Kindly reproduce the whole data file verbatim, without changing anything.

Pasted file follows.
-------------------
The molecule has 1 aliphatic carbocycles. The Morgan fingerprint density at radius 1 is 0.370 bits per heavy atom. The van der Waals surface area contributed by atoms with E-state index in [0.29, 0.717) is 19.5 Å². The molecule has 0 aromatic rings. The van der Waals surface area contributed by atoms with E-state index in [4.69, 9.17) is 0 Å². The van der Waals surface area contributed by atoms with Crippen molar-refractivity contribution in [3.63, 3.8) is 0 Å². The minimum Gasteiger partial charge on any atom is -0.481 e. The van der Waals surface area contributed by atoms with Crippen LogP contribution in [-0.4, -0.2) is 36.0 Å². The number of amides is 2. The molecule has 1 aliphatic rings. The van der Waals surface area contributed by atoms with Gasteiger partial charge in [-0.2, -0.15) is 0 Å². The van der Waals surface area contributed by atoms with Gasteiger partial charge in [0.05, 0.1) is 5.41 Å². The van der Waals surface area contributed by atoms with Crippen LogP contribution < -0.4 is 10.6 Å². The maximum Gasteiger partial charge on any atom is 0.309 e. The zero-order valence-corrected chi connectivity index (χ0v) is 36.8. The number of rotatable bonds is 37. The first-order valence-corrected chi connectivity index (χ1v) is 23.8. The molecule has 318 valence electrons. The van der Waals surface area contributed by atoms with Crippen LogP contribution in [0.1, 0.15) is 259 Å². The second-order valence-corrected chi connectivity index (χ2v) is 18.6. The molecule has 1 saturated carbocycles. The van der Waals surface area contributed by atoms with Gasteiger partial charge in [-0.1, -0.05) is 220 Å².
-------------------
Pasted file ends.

The molecule has 1 aliphatic carbocycles. The Morgan fingerprint density at radius 1 is 0.370 bits per heavy atom. The van der Waals surface area contributed by atoms with E-state index in [0.29, 0.717) is 19.5 Å². The molecule has 0 aromatic rings. The van der Waals surface area contributed by atoms with E-state index in [4.69, 9.17) is 0 Å². The van der Waals surface area contributed by atoms with Crippen molar-refractivity contribution in [3.63, 3.8) is 0 Å². The minimum Gasteiger partial charge on any atom is -0.481 e. The van der Waals surface area contributed by atoms with Crippen LogP contribution in [-0.4, -0.2) is 36.0 Å². The number of amides is 2. The molecule has 1 aliphatic rings. The van der Waals surface area contributed by atoms with Gasteiger partial charge in [-0.2, -0.15) is 0 Å². The van der Waals surface area contributed by atoms with Gasteiger partial charge in [0.05, 0.1) is 5.41 Å². The van der Waals surface area contributed by atoms with Crippen LogP contribution < -0.4 is 10.6 Å². The maximum Gasteiger partial charge on any atom is 0.309 e. The zero-order valence-corrected chi connectivity index (χ0v) is 36.8. The number of rotatable bonds is 37. The first-order valence-corrected chi connectivity index (χ1v) is 23.8. The molecule has 318 valence electrons. The van der Waals surface area contributed by atoms with Crippen LogP contribution in [0.1, 0.15) is 259 Å². The second-order valence-corrected chi connectivity index (χ2v) is 18.6. The molecule has 1 saturated carbocycles. The van der Waals surface area contributed by atoms with Gasteiger partial charge in [-0.1, -0.05) is 220 Å².